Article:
Friday, January 31, 2014

Pro-Tip #14: Get Creative: Long Exposure Photography

Golden Arch Sunset - f/13@30 sec., 9 stop ND filter

     Last month's Pro-Tip was about getting creative so your images will standout from the other 880 billion photos that are expected to be taken in 2014. An easy way to turn an ordinary image into an extraordinary image that standout from others taken in the same location is with long exposure photography. So what is it and how would it make my photos stand out?
     A long exposure can be thought of as any shutter speed where the photographer cannot hand hold the camera without getting unwanted blur due to camera shake.  These are typically shutter speeds longer than 1/30th or 1/15th of a second.  The aim of long exposure photography is to introduce some creative blur as a result of a moving subject.  Moving water is a classic subject of this technique as are star trails and traffic head and tail lights.
     A couple of pieces equipment will be need to help you capture long exposures; 1) A camera support, typically a tripod, will be needed because hand holding your camera will not be possible, and; 2) A neutral density (ND) filter will be useful in photographing brighter scenes and allow you a choice of longer shutter speeds.
     What camera settings should I use for the best blur? Well, this is where taste and personal choice come into the creative process.  Blur will be affected by three major factors, 1) Speed of your moving subject, 2) The distance between your lens and moving subject, and; 3) Shutter speed. Because you are looking for long exposures you will typically be setting your ISO to its lowest setting and your aperture will typically be closed down to its smallest setting which will give you the slowest possible shutter speed for your lighting condition.  If you are unable to get a slow enough shutter speed you can add a ND filter.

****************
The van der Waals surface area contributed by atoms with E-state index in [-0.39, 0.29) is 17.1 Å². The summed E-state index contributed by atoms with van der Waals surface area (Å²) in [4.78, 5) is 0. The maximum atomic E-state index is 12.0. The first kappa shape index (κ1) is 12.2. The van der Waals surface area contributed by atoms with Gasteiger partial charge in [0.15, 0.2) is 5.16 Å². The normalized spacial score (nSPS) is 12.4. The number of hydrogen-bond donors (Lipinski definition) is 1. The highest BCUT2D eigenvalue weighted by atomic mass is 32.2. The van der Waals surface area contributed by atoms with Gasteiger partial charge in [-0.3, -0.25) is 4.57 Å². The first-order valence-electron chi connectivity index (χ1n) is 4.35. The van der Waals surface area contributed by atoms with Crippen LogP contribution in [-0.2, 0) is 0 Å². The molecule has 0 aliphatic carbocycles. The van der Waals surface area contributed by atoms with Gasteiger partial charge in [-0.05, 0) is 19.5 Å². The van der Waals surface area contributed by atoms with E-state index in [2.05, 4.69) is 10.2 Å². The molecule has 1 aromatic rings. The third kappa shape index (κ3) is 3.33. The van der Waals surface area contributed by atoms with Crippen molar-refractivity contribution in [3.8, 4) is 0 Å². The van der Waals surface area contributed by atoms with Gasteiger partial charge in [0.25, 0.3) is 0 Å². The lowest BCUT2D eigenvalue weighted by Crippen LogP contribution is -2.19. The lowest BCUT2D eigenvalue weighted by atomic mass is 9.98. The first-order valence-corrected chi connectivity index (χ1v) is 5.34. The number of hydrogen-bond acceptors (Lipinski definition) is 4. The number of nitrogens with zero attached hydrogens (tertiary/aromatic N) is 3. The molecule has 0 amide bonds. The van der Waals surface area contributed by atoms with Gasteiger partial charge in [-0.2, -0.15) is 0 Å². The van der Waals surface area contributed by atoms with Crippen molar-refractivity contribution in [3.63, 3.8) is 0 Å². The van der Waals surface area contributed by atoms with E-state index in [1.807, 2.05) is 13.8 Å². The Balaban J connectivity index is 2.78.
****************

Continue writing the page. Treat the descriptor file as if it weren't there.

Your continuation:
Personally, I like to try various shutter speeds as each will give a different look and feel to the moving subject and it is hard to tell which you might like best by looking at the back of your camera.  The above image was a 30 second exposure but I took others from 0.3 seconds to 20 seconds and liked the results of several others in addition to this one.  You can see the others in my on-line gallery at Greg Clure Photography.
     My intent is not to provide you with everything there is to know about long exposure photography, as books have been written on the topic, but rather to get you to think about using it as a means of getting a different result and ultimately a better result than the standard fast shutter speed snap shots that will be taken by others. Be creative with slow shutter speeds and capture some unique and more interesting images.

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